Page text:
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Wesley Eversole: High-stakes games, coaching intrigue make UK-UofL best rivalry


Chances are, if you ask the average person what the best rivalry in college basketball is, nine times out of ten, they will tell you that it is Duke versus North Carolina.

 

With nine NCAA Championships and 33 Final Fours between them, it would be hard to argue with that statement, but I believe a case can be made for another rivalry as the best in college basketball. That rivalry, of course, is the rivalry between the University of Kentucky Wildcats and the University of Louisville Cardinals.

 

While UK and UofL have not been playing as long on a regular basis and Duke and UNC, a case can be made that they have played in more meaningful games. For example, Duke and North Carolina have played each other 236 times in their history. Do you know how many of those meetings have occurred in the NCAA Tournament? Zero! In fact, the only meeting in a national postseason tournament between those two schools occurred in the 1971 National Invitational Tournament, with North Carolina winning 73-67.

 

Nerlens Noel wins the tip in the most recent UK-UofL meeting. (Photo by Jon Hale)

By comparison, Kentucky and Louisville have only met 45 times in their history, but six of those meetings have occurred in the NCAA Tournament, with Kentucky holding a 4-2 edge. The most recent postseason meeting occurred during the 2012 NCAA Final Four, with Kentucky wining 69-61 en route to its eight NCAA Championship.

 

While Duke and North Carolina have met 20 times in the Atlantic Coast Conference tournament, in only nine of those meetings did the losing team fail to qualify for the NCAA Tournament. Only two of those nine meetings have occurred since 1975, when the NCAA selection committee began allowing more than one team from each conference to participate in their postseason tournament.

 

It should also be pointed out that as members of the Atlantic Coast Conference, Duke and North Carolina are required to play each other every year. Since Kentucky and Louisville play in different conferences, technically there is nothing stopping one or both schools from canceling the series. Yet, they have played each other at least once every season since 1982-83, when Louisville defeated Kentucky 80-68 in overtime in the NCAA Mideast Regional Final.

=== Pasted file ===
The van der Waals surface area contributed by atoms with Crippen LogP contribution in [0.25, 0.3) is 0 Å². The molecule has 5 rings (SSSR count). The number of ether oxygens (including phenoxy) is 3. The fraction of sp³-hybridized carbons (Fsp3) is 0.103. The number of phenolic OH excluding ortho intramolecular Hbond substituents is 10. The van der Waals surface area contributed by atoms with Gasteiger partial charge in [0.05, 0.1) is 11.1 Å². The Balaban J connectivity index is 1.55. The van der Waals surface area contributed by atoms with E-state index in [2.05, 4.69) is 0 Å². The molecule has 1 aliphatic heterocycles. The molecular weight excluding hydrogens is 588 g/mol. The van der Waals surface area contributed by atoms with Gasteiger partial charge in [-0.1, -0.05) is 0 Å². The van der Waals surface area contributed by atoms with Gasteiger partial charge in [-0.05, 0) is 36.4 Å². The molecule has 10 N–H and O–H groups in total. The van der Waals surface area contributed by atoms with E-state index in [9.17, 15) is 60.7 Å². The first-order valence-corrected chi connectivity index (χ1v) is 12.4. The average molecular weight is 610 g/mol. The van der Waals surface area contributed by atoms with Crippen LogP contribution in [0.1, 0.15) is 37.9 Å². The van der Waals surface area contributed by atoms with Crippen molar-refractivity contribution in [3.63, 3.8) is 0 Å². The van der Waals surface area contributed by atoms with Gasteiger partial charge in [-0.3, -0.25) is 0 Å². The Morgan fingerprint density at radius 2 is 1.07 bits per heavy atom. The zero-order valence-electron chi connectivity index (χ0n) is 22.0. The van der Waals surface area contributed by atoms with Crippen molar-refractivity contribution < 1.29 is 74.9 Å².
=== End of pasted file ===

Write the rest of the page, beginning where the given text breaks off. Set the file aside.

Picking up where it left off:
Finally, no discussion of the UK-U of L rivalry would be complete without mentioning the coaches. For starters, this rivalry is probably the only one in college basketball, and possibly in any sport, where one coach (Rick Pitino) could coach at one school for eight years, then after spending several years coaching at the professional level, end up coaching at the other school.

 

Could you imagine Dean Smith coaching at Duke or Mike Krzyzewski at North Carolina? What about Paul “Bear” Bryant at Auburn or Ralph “Shug” Jordan at Alabama? Steve Spurrier at Florida State or Bobby Bowden at Florida? No, you could not, and that is what makes the UK-U of L rivalry so unique.

 

Besides the “crossing enemy lines” element with Pitino, both programs have been successful under multiple head coaches. While North Carolina has won championships under three different head coaches (Frank McGuire, Smith and Roy Williams), all of Duke’s championships have come under Krzyzewski. That does not mean the Blue Devils were nothing before Coach K, as they did reach four Final Fours (1963, 1964, 1966 and 1978) and played in two national championship games (1964 and 1978) prior to his arrival, but they did become a truly elite program until he arrived.

 

By comparison, both Kentucky and Louisville have won national championships under multiple head coaches. Kentucky won four titles under Adolph Rupp (1948, 1949, 1951 and 1958) and one each under Joe B. Hall (1978), Pitino (1996), Orlando “Tubby” Smith (1998) and John Calipari (2012). Louisville has won two national championships under Denny Crum (1980 and 1986) and one under Pitino (2013).

 

Consequently, this gave Pitino the distinction of being the first NCAA Division I coach to win a championship at two different schools. In addition to the 11 national championships the programs have combined to win under six different head coaches, seven different head coaches have combined for 25 Final Fours at these schools. Besides the aforementioned national championship years, Rupp took Kentucky to the 1942 Final Four and 1966 national championship game, Hall took Kentucky to the 1975 national championship game and the 1984 Final Four, Pitino took Kentucky to the 1993 Final Four and 1997 national championship game and Louisville to the 2005 and 2012 Final Fours, John Calipari took Kentucky to the 2011 Final Four, Peck Hickman took Louisville to the 1959 Final Four and Crum took Louisville to the Final Four in 1972, 1975, 1982 and 1983.

 

With at least five meetings in the NCAA Tournament and seven coaches that have led these programs to the Final Four, I rest my case that Kentucky versus Louisville is the best rivalry in college basketball.

 

Wesley Eversole is a 2011 graduate of the University of Louisville’s sport administration program. He enjoys a lifelong love of sports, especially UK basketball and football. You can read more about Eversole’s pursuit of his life goals while living with Asperger’s Syndrome here.

 

 

 

 


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